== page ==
I have enjoyed the author’s work in the past, but this book of short stories, not so much. The first three of the nine stories, Alphinland, Revenant and Dark Lady, were connected with common characters. All of the stories contained themes about lonely, unhappy people, perhaps misfits, who blamed others for the way their lives worked out. They were disappointed and wanted revenge on those who symbolized their pain, real or imaginary and relished the idea of schadenfreude. Madness ruled in one form or another in each of the stories, although most of the time, it was in a benign rather than a malignant form. There were supernatural and psychic elements in the stories, even a touch of the horror genre, but although they were creative and original in their ideas, they were not compelling enough to capture my full attention, and at one point, I almost entertained the idea of not finishing the book.
All of the stories had some interesting aspects, but the first seven of the nine stories did not fully engage my curiosity. I didn’t enjoy a lot of the crude allusions and they seemed to fall flat at the end. The last two however, Stone Mattress and Torching the Dusties, redeemed the book for me. They left me wondering about their themes and connected me to the characters more fully. That said, I did not like most of the characters in the book, with the exception of the elderly man and woman, Wilma and Tobias, in the last story, Torching the Dusties. They were sympathetic individuals.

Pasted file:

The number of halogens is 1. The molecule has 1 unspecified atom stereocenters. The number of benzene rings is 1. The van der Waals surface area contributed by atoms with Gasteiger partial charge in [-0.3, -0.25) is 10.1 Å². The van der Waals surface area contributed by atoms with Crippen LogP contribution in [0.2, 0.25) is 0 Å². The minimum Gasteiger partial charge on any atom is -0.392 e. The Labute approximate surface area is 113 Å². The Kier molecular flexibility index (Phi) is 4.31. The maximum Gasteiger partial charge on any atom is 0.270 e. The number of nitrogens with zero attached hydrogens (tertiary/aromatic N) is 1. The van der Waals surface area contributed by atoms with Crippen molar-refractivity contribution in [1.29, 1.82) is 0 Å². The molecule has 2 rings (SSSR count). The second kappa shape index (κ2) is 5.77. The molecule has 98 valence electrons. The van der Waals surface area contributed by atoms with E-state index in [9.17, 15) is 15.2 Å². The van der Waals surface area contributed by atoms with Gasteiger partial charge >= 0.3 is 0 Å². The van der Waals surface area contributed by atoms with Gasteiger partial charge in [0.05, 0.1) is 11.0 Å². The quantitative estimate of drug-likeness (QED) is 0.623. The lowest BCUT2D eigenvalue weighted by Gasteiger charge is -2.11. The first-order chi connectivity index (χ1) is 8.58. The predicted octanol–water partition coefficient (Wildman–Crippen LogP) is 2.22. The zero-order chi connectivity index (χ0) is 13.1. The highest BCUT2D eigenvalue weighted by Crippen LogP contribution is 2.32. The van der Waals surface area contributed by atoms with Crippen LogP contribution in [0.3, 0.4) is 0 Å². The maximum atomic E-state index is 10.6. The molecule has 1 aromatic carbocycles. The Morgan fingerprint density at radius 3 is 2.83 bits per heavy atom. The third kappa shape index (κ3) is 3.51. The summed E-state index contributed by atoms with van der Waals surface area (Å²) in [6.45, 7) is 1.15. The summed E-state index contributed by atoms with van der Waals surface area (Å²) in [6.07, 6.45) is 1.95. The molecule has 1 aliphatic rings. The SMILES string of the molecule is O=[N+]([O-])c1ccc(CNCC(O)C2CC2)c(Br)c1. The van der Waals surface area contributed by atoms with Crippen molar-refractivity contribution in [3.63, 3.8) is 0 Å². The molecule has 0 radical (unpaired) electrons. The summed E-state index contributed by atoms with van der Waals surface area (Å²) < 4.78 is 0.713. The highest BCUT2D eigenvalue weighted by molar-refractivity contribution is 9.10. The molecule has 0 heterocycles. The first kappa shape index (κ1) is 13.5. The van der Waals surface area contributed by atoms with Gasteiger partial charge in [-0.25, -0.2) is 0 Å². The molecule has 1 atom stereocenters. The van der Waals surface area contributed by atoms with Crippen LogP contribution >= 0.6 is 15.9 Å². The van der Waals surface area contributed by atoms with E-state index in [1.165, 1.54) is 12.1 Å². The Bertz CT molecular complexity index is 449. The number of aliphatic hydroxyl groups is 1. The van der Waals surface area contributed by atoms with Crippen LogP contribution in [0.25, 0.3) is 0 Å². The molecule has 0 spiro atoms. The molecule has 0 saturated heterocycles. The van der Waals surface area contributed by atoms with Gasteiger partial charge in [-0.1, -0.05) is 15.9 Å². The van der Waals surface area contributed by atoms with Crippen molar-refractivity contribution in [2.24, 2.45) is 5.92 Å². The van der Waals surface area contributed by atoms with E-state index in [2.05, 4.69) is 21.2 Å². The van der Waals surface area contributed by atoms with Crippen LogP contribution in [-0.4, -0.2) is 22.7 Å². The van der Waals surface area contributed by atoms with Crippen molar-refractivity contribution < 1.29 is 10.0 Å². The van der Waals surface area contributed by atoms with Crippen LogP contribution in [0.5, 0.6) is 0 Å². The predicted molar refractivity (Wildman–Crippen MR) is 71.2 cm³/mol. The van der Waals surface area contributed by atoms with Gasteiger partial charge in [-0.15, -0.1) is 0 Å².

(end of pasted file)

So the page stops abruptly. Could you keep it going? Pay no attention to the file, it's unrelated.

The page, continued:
In the end, I wondered if the book was not actually a sad commentary on the state of mankind and the human mind today and, ultimately, on the state of the world. We rush to conclusions, concentrate on political correctness and give little thought to the real issues confronting us, the issues that concern life and death, the issues that concern the value of life itself.